A business collaboration agreement is an agreement between two or more businesses that will be working together on a commercial project. It sets out the scope of their cooperation and the key terms that have been agreed, including the parties’ obligations and responsibilities. It might also be referred to as a cooperation agreement, a contractual joint venture or a project collaboration agreement.
Collaborating with other businesses can open up opportunities for your business that would not otherwise be open to you if you were simply ‘going it alone’. The various potential benefits to your business of collaborating with others include:
- Being able to access new skills you do not currently have in-house, thereby helping you to develop products or services you would not have been able to develop on your own;
- Being able to share costs and resources (eg equipment, facilities or staff) as well as expertise;
- Gaining access to a broader network, including new customers, in a cost-effective manner without necessarily having to carry out further business development;
- Increasing customers’ awareness of, and confidence in, your business through association with a well respected brand;
- Developing and growing your business through exposure to new ideas and strategies; and
- Generating valuable intellectual property (IP), while also gaining access to another business’s IP without having to create it on your own or having to buy it from third parties.
Ultimately, collaborating with other businesses can increase your ability to compete in certain markets, which you may not have had access to on your own.
Contractual business collaborations
A contractual business collaboration is a common form of contract between two parties who are looking to collaborate on a commercial project and pool their resources, but who do not wish to create a separate legal entity (such as a joint venture company or a limited liability partnership (LLP)).
The businesses will typically pool some of their resources to work towards a shared goal or common objective. For example businesses might collaborate to produce a marketing campaign, co-create a new product, carry out research and development or bid for a contract. The collaboration will usually be short-term or for a defined period of time and will be of restricted scope, with a well defined purpose.
Why a business collaboration agreement is important
You should always use a written agreement when you are entering into a business collaboration. This will help you to formalise your collaboration, including your respective obligations and responsibilities. For example, who will contribute finances, resources and/or intellectual property to the collaboration and how any profits and liabilities will be split.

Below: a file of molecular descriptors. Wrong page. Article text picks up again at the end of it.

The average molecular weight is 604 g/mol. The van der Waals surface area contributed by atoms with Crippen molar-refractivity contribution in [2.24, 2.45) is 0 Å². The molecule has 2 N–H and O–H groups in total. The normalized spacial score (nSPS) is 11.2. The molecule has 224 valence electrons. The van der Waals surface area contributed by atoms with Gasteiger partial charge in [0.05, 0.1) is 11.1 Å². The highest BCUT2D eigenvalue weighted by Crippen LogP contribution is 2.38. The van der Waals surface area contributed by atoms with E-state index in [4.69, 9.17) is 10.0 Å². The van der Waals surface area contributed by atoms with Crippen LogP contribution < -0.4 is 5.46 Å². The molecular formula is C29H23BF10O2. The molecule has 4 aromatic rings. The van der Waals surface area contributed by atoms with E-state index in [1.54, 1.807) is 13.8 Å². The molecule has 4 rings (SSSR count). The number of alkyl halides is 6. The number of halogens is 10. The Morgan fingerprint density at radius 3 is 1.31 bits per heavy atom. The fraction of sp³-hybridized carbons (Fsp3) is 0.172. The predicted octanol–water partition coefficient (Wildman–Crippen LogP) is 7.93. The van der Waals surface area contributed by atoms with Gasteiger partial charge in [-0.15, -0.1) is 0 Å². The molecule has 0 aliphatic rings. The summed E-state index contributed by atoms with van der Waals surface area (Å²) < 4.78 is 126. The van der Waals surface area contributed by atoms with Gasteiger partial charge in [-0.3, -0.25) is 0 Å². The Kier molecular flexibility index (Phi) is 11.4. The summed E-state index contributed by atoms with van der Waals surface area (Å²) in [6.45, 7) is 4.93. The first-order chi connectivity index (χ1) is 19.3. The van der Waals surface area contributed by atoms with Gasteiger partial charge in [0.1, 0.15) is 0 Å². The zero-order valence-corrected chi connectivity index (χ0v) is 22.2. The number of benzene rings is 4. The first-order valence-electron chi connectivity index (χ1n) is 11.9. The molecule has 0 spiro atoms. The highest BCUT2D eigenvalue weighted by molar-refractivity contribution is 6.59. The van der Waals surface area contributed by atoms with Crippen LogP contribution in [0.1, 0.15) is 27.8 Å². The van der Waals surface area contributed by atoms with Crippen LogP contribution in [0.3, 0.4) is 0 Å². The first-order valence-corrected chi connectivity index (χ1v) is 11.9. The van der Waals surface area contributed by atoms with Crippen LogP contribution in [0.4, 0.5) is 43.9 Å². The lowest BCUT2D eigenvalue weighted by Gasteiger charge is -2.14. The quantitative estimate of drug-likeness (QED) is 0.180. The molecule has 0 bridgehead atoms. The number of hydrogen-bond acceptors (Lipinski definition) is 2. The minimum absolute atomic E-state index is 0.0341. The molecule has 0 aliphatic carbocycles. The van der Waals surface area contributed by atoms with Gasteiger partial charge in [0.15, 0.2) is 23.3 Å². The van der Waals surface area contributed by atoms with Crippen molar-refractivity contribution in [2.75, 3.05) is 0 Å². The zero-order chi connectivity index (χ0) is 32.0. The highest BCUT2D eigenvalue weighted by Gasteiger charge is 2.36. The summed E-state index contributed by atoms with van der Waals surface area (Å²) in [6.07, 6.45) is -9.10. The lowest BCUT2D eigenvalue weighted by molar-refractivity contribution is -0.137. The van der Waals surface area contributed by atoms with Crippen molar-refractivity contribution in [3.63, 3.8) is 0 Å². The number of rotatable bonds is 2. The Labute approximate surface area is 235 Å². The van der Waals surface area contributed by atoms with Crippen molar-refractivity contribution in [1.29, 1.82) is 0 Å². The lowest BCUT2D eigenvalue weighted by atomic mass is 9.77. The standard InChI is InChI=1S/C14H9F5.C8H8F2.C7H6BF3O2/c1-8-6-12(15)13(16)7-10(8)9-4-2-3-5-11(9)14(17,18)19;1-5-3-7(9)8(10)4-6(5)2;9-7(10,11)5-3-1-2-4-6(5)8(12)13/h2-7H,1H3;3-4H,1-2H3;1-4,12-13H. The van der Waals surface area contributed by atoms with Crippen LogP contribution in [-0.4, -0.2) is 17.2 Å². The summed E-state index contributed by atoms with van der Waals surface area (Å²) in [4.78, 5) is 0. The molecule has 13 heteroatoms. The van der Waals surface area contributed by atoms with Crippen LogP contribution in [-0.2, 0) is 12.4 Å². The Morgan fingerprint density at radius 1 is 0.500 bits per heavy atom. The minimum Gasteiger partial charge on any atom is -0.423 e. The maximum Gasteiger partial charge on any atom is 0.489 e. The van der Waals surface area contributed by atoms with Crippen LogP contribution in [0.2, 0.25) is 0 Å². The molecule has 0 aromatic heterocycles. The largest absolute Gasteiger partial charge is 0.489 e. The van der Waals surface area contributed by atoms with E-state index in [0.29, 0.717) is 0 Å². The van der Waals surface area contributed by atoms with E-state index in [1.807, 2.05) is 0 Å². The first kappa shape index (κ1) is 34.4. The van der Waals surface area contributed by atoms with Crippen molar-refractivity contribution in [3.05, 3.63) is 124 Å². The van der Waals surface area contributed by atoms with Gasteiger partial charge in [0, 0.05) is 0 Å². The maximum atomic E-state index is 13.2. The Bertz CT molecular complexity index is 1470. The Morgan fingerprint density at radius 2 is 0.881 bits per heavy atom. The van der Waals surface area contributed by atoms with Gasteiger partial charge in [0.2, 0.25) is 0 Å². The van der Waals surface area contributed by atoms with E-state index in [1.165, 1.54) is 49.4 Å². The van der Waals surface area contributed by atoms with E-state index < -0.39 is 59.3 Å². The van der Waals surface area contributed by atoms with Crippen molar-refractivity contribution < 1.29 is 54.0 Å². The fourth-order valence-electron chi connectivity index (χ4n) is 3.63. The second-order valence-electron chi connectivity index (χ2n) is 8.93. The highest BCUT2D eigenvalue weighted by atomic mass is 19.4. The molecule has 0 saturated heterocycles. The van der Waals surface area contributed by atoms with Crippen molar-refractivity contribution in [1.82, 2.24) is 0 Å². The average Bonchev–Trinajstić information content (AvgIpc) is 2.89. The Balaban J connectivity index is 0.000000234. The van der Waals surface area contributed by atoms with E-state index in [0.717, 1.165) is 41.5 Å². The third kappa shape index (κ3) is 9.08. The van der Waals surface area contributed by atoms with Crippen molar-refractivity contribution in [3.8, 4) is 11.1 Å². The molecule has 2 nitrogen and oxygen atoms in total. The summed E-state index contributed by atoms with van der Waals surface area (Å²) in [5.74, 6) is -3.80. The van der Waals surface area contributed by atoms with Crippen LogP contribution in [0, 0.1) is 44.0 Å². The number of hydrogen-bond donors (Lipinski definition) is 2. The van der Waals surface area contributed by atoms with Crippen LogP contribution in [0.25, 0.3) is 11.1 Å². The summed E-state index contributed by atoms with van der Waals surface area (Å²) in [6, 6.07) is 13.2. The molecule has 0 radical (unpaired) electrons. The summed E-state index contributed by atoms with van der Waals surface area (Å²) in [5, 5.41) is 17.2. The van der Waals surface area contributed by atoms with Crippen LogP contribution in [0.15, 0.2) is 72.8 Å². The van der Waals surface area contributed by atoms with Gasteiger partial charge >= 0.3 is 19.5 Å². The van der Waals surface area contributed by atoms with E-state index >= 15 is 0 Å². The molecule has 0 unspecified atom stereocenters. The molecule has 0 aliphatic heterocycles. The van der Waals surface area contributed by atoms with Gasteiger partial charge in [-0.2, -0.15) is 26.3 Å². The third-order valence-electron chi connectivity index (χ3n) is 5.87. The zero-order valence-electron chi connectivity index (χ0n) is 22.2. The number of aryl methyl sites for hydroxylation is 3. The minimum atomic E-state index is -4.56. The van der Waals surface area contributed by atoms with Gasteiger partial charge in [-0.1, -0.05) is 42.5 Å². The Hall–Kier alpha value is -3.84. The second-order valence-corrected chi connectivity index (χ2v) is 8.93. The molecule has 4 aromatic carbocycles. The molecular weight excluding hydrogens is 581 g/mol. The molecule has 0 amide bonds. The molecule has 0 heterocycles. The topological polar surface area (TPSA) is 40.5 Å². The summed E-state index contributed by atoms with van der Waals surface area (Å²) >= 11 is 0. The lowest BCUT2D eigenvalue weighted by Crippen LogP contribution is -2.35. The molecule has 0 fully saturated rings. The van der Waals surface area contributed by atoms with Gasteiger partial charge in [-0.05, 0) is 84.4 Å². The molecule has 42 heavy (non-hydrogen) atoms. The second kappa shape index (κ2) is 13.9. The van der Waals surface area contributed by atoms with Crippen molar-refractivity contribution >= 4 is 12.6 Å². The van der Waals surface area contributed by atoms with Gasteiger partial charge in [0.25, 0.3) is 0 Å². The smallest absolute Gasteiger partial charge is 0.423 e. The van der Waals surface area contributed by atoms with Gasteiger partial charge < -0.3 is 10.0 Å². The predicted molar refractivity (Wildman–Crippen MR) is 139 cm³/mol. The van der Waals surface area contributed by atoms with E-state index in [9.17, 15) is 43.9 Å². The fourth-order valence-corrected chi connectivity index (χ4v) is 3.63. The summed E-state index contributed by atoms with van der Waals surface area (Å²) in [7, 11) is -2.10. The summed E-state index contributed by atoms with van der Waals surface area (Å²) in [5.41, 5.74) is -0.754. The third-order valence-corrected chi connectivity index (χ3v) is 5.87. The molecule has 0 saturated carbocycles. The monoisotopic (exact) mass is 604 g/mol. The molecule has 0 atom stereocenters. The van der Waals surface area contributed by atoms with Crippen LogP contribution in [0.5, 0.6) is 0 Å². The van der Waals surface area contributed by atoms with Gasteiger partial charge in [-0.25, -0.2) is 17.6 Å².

If the key commercial terms of your collaboration are not clear from the start, there will be a higher risk of disputes if your collaboration is unsuccessful.
Read this blog for further guidance about what terms to include in your collaboration agreement.
Other documentation you’ll need for a contractual business collaboration
If you’re entering into a contractual business collaboration, it’s recommended that you sign the following documentation prior to entering into your business collaboration agreement:
1. A Non-Disclosure Agreement (NDA)
It’s very important to put safeguards in place to protect your confidential information and intellectual property before you enter into negotiations with someone outside your business. As it’s likely that both you and the other party will be disclosing information to each other, you should consider entering into a mutual NDA first. This is an agreement signed by both parties whereby you are both placed under a legal obligation not to disclose any information referred to in the NDA which you receive.
It’s also wise to disclose as little confidential information as possible (ie only that which is strictly necessary for the business collaboration).
See our Q&A on Intellectual property issues when entering into a business collaboration for further guidance, and for a template mutual NDA, see our mutual NDA.
2. A Letter of intent (or Heads of Terms)
Before incurring the time and cost of detailed negotiations, it’s recommended that you sign a letter of intent which sets out the key commercial points that will form the basis of your negotiations. This will give both parties confidence that a deal is possible and will set out a timeframe for reaching a full, legally binding agreement.
Read our earlier blogs in this series for further guidance about what a letter of intent is and how to create one. You can also use our template to create your own.
Before joining Sparqa Legal as a Senior Legal Editor in 2017, Frankie spent five years training and practising as a corporate disputes and investigations lawyer at leading international law firm Hogan Lovells. As legal insights lead, Frankie regularly contributes to Sparqa Legal’s blog, writing content across employment law, data protection, disputes and more.